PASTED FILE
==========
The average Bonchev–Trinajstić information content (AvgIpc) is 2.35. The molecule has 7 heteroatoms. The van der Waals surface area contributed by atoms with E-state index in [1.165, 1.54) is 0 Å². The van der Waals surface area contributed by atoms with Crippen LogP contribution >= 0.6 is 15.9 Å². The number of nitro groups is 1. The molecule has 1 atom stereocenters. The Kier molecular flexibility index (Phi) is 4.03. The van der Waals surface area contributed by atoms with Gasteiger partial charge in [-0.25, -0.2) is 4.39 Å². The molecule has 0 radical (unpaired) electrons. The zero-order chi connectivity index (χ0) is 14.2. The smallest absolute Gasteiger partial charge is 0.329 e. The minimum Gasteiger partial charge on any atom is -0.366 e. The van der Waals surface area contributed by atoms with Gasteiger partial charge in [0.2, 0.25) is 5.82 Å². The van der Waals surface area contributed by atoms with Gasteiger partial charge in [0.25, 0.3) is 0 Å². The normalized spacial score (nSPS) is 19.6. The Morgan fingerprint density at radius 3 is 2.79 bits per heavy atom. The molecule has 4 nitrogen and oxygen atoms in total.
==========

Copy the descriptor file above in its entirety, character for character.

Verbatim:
The average Bonchev–Trinajstić information content (AvgIpc) is 2.35. The molecule has 7 heteroatoms. The van der Waals surface area contributed by atoms with E-state index in [1.165, 1.54) is 0 Å². The van der Waals surface area contributed by atoms with Crippen LogP contribution >= 0.6 is 15.9 Å². The number of nitro groups is 1. The molecule has 1 atom stereocenters. The Kier molecular flexibility index (Phi) is 4.03. The van der Waals surface area contributed by atoms with Gasteiger partial charge in [-0.25, -0.2) is 4.39 Å². The molecule has 0 radical (unpaired) electrons. The zero-order chi connectivity index (χ0) is 14.2. The smallest absolute Gasteiger partial charge is 0.329 e. The minimum Gasteiger partial charge on any atom is -0.366 e. The van der Waals surface area contributed by atoms with Gasteiger partial charge in [0.2, 0.25) is 5.82 Å². The van der Waals surface area contributed by atoms with Gasteiger partial charge in [0.25, 0.3) is 0 Å². The normalized spacial score (nSPS) is 19.6. The Morgan fingerprint density at radius 3 is 2.79 bits per heavy atom. The molecule has 4 nitrogen and oxygen atoms in total.